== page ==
The plot of land on which my parents’ house sits was, I think, purchased by his parents for their surviving children back when the area was still nothing but rice paddies and the entire gated subdivision was a notional area with a plotted out map that featured roads that didn’t exist yet. My father wanted the spot that was the end of the road, given that he tended to deal with lots of people and wanted a place that, when he went home, he could have peace and quiet. So we lived on one side of a dead-end cul-de-sac, and the wall that was the border of the village as well as the end of the road was further made inaccessible by virtue of a creek.
While we were away from the Philippines, that notional subdivision started being developed. The subsection we are in, called Phase 4, is one of the oldest ones there, but even that area still had lots of empty plots filled with grassy reeds and tended to develop into lakes which had fish in them. After our stint in Germany, Dad decided to have a house built on the plot of land that was his.
There was a squatter on our land, an older fellow who agreed to leave when he found out that the place was going to be developed. He pleaded with us though not to tear down the mango tree that he had planted there. It was a tall tree and was going to bear much fruit, and my mother was delighted to have a fruit tree, so it was no hardship for us to promise it wouldn’t be cut down. I don’t know what happened to the squatter; but the hut he’d built was gone the first time I’d gone to visit the place, and the house was in the process of being built.
It was through the construction workers that we found out various stories that filtered in from the folks who lived in the area. Things like, that the man who had squatted there was either a mangkukulam (curse-maker) or an albularyo (faith healer/charm-maker/shaman) and that the tree had been planted as part of some magic. Rumors abound that he had helped abort someone’s unwanted baby, and that the corpse had been buried on the land and the tree planted atop of it. The construction workers were afraid to keep working in the night because they would see the ghostly figure of a woman dressed in white standing by the road near the tree, or standing next to the tree, or sitting in the tree’s branches. The tree itself gave them the creeps.
I don’t have any memory of the tree being creepy or scary at all. I was delighted to see the tree; I looked forward to being able to climb up its branches and sit in it and read, the way I had done long ago when I was a kid, in my Lola Iling’s mango tree. Apparently my mother also felt no creepiness from the tree, but one of our yayas,* Ate Vilma said there was a spirit there. I sort of remember that they made an offering of food to ‘introduce’ us, and she may have ‘talked’ to the spirit of the tree to let us know we were going to live there.
My mother and some yayas would go there while the construction work was being done, to make sure it was being done. A bench was put under the tree where they could sit, and often they would sit there, with snacks like boiled salt eggs and tomatoes bought from the sari sari store, and cola. They would also bring food for the construction workers to eat.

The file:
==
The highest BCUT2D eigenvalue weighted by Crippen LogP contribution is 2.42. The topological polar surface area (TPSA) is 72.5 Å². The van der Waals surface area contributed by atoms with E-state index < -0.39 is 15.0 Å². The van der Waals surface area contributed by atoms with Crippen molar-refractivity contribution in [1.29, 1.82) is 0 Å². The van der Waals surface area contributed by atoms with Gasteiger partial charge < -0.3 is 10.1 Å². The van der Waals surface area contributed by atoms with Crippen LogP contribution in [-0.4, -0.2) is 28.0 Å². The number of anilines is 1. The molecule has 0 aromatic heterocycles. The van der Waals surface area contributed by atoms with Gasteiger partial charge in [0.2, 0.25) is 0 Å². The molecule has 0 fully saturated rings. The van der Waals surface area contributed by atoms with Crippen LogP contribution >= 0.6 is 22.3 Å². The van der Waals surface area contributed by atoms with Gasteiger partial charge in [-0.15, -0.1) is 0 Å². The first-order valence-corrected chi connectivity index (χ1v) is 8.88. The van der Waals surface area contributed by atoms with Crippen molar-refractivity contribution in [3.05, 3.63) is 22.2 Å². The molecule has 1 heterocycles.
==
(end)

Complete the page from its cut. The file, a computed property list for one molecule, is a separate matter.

It took a long time for the house to be built, and during that time the mango tree bore fruit. Some of the construction workers tried to climb the tree to get at some of the green mangoes, but no sooner had they climbed up the first branches, would they get so dizzy that they’d almost fall out of the tree. Ate Vilma scolded them when they reported that, saying they should have asked permission to get fruit first! From either my mother, or the tree, preferably both. The ones who obeyed this injunction were able to climb the tree without risking a fall, the ones who scoffed at her advice as superstitious nonsense ignored it at their peril. I don’t think they tried to climb the tree without asking permission more than once. Some of them also would have a sighting of the lady in white, which in some cases had a man quit in sheer terror.
But the house got built and eventually we moved in. One of the former construction workers stayed on, with his wife and daughter, in what had been the shack, squatting on the land across from our home. (He was sort of allowed to stay there for a while, and when he was asked to leave, my mother allowed him to build a little hut on an empty part of the property, in exchange for yard work and occasional heavy lifting, and his wife worked as a laundry woman while he did construction work at some of the other houses being built in the area.)
The tree saw fit to bear so many mangoes that they more closely resembled giant bunches of grapes. A stiff breeze would bring about a rain of sweet, ripe mangoes, to the delight of the chickens. The wind also made it too difficult for the large red ants that liked to make nests in mango trees to make a nest, so for some seasons we did not have them and I happily would climb the tree, a pocketbook and pocket knife in my shorts and sit, eating a firm, sweet mango in one hand and reading in the other. So comfortable was our beloved tree to sit in, that one afternoon a friend of mine came to visit, found we weren’t home and decided to climb the tree (asking permission first!) and enjoy the view, and fell asleep! My mother and I came home, and found her in restful slumber.